This year the lectionary texts will be heard on the tenth anniversary of 9/11. It will be hard for many preachers and congregants to hear this pivotal scripture from Exodus above the rat-a-tat-tat rhetoric of partisanship and triumphalism that still grips our culture at the end of the first post-9/11 decade.
The opportunity arose for our church to host a group of homeless people. We anticipated that people might threaten to leave if we went through with it. We weren't prepared, however, for the newly baptized Kathryn.
Much of the snickering about boring sermons comes not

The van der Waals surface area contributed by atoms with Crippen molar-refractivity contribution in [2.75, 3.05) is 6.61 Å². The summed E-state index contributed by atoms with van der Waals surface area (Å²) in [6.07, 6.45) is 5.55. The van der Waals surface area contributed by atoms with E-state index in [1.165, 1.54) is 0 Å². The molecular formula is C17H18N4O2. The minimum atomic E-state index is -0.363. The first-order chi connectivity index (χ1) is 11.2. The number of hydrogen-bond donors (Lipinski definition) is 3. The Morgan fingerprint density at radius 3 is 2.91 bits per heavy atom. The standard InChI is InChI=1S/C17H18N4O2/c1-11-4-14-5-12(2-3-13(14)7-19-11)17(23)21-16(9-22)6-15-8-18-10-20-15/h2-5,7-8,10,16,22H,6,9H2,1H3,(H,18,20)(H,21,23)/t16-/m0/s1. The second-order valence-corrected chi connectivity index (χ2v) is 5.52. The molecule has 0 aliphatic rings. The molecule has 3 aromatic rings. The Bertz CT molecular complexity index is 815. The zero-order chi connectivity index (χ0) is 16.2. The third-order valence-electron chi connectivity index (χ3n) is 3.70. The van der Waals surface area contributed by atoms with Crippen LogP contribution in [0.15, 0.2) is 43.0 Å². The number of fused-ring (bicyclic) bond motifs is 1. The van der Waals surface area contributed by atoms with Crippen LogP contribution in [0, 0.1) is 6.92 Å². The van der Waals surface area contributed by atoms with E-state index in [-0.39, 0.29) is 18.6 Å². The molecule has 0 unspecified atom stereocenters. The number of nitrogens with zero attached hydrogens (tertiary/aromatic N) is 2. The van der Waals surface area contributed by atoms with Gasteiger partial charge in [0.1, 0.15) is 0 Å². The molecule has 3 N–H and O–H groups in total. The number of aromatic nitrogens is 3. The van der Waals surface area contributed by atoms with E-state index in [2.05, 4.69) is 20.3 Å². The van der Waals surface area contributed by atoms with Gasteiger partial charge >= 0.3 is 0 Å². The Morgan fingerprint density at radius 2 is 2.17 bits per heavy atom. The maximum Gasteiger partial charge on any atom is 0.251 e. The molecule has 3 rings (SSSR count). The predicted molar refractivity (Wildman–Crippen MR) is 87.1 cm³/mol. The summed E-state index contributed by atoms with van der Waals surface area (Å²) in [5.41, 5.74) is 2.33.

because we expect so little but because we have hoped for so much. A hunger persists for a word from the
Lord—without which we are left to our boring selves.
San Diego State University is likely the first campus in the United States to open a Buddhist-sponsored fraternity and a sorority. They are the brainchild of a Buddhist temple in San Diego, which has been offering courses and meditation on campus for the past six years. “Instead of a keg, we’ll have a meditation room,” the founder said. Life in these Greek-lettered houses will attempt to integrate generosity, morality, patience, diligence, concentration, and wisdom into their academic and social lives. Community service will be promoted (Lion’s Roar, August 30).